This paper is relevant to the impact areas in the following areas:
|Traits:||Insect Res. (BT), Insect Resistance|
Abstract or Summary
With the rapid advancement of molecular technique, transgenic crops that have much kind of traits, such as pest resistance and herbicide resistance were developed. These beneficial traits have helped reduce the damage from pests or cost of herbicide use. As a result, transgenic crops have been commercially cultivated since 1996, and those have been increasing dramatically over the last decades. However, concerns remain about the potential adverse effects of such crops on ecosystems. Especially, among the organisms that interact closely with transgenic crops, primary consumers (herbivores) and upper trophic level arthropods (predators and parasitoids) can be affected by crops. Therefore, the “Cartagena Protocol on Biosafety” and the “Living Modified Organisms Act” stipulate that the scientific and reasonable environmental risk assessment should be conducted. In the present study deals mainly with the environmental risk assessment of transgenic Bt cabbage expressing the insecticidal Cry1Ac1 protein which was aimed at controlling lepidopteran pests. This study comprised three parts. (1) Levels of Bt protein in herbivorous and predatory arthropods in fields of Bt cabbage. (2) Effects of Bt cabbage on the survival and growth of the wolf spider, Pardosa astrigera. (3) Effects of transgenic cabbage expressing Cry1Ac1 protein on target pests and the non-target arthropod community under field conditions. Biosafety of transgenic crops are open to interpretation by scientific technique, food problem and social identity. This study may help to understand these problems.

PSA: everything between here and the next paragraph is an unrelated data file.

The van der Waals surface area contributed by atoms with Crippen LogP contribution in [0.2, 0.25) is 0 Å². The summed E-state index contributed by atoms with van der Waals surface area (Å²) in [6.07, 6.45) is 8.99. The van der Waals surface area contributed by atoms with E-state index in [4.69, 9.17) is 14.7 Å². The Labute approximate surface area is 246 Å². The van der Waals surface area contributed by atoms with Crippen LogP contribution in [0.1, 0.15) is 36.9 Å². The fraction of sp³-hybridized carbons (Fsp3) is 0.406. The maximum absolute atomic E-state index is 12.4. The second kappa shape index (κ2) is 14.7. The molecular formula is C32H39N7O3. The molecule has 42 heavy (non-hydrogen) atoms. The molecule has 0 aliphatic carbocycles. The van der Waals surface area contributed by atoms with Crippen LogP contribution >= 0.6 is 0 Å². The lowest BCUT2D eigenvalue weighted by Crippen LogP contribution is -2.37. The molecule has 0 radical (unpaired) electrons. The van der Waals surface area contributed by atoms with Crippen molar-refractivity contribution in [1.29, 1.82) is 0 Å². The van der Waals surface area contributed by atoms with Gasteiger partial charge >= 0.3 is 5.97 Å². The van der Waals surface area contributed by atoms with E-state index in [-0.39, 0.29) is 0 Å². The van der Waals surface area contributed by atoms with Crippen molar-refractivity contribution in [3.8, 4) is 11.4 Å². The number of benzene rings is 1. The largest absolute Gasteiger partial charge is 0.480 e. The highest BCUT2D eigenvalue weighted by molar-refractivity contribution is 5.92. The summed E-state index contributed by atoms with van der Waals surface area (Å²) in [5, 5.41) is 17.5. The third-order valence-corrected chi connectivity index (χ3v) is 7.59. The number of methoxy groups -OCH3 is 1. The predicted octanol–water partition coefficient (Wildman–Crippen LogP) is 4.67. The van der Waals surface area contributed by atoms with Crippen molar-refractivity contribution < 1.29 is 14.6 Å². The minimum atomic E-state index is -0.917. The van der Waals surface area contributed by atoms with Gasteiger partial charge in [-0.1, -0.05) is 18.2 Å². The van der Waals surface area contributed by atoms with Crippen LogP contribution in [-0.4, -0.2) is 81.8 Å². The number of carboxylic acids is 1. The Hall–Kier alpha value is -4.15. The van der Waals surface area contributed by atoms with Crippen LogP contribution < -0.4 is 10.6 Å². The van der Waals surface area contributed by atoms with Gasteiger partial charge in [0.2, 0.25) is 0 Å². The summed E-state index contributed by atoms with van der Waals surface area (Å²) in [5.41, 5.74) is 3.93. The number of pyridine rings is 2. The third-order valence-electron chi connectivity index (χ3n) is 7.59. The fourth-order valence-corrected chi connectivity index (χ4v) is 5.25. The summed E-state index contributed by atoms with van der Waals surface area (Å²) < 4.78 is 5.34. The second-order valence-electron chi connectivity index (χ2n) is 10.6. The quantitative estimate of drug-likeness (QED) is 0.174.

Ecological impacts of Bt transgenic cabbage expressing Cry1Ac1 protein on non-target arthropod species (held on an external server, and so may require additional authentication details)
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